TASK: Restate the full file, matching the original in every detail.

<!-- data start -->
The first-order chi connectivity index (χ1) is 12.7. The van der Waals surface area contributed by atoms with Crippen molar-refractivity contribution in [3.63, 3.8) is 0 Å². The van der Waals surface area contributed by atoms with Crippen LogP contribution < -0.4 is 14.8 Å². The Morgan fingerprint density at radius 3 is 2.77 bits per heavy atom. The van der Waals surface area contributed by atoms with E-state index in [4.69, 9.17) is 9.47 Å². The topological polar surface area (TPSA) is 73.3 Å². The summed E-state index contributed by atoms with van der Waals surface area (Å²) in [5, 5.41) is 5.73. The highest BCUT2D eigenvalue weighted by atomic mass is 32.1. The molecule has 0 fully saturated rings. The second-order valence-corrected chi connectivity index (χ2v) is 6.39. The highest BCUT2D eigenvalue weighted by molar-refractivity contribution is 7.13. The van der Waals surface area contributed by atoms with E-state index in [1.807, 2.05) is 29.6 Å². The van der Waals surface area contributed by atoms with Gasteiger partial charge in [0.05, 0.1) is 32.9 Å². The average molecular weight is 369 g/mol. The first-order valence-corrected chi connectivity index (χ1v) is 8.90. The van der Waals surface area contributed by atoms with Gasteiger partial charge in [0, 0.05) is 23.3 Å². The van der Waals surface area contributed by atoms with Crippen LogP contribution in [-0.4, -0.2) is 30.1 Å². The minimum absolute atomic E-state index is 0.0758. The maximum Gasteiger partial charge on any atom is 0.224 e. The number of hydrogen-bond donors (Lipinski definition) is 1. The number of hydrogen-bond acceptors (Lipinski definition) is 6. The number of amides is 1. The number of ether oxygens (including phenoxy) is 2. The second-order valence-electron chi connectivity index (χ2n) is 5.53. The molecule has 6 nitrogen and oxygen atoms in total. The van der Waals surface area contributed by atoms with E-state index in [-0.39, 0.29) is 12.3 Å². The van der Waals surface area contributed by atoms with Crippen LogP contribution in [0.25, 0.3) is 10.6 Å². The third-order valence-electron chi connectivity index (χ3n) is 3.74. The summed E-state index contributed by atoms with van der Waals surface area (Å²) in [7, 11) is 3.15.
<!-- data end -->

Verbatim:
The first-order chi connectivity index (χ1) is 12.7. The van der Waals surface area contributed by atoms with Crippen molar-refractivity contribution in [3.63, 3.8) is 0 Å². The van der Waals surface area contributed by atoms with Crippen LogP contribution < -0.4 is 14.8 Å². The Morgan fingerprint density at radius 3 is 2.77 bits per heavy atom. The van der Waals surface area contributed by atoms with E-state index in [4.69, 9.17) is 9.47 Å². The topological polar surface area (TPSA) is 73.3 Å². The summed E-state index contributed by atoms with van der Waals surface area (Å²) in [5, 5.41) is 5.73. The highest BCUT2D eigenvalue weighted by atomic mass is 32.1. The molecule has 0 fully saturated rings. The second-order valence-corrected chi connectivity index (χ2v) is 6.39. The highest BCUT2D eigenvalue weighted by molar-refractivity contribution is 7.13. The van der Waals surface area contributed by atoms with E-state index in [1.807, 2.05) is 29.6 Å². The van der Waals surface area contributed by atoms with Gasteiger partial charge in [0.05, 0.1) is 32.9 Å². The average molecular weight is 369 g/mol. The first-order valence-corrected chi connectivity index (χ1v) is 8.90. The van der Waals surface area contributed by atoms with Gasteiger partial charge in [0, 0.05) is 23.3 Å². The van der Waals surface area contributed by atoms with Crippen LogP contribution in [-0.4, -0.2) is 30.1 Å². The minimum absolute atomic E-state index is 0.0758. The maximum Gasteiger partial charge on any atom is 0.224 e. The number of hydrogen-bond donors (Lipinski definition) is 1. The number of hydrogen-bond acceptors (Lipinski definition) is 6. The number of amides is 1. The number of ether oxygens (including phenoxy) is 2. The second-order valence-electron chi connectivity index (χ2n) is 5.53. The molecule has 6 nitrogen and oxygen atoms in total. The van der Waals surface area contributed by atoms with E-state index in [-0.39, 0.29) is 12.3 Å². The van der Waals surface area contributed by atoms with Crippen LogP contribution in [0.25, 0.3) is 10.6 Å². The third-order valence-electron chi connectivity index (χ3n) is 3.74. The summed E-state index contributed by atoms with van der Waals surface area (Å²) in [7, 11) is 3.15.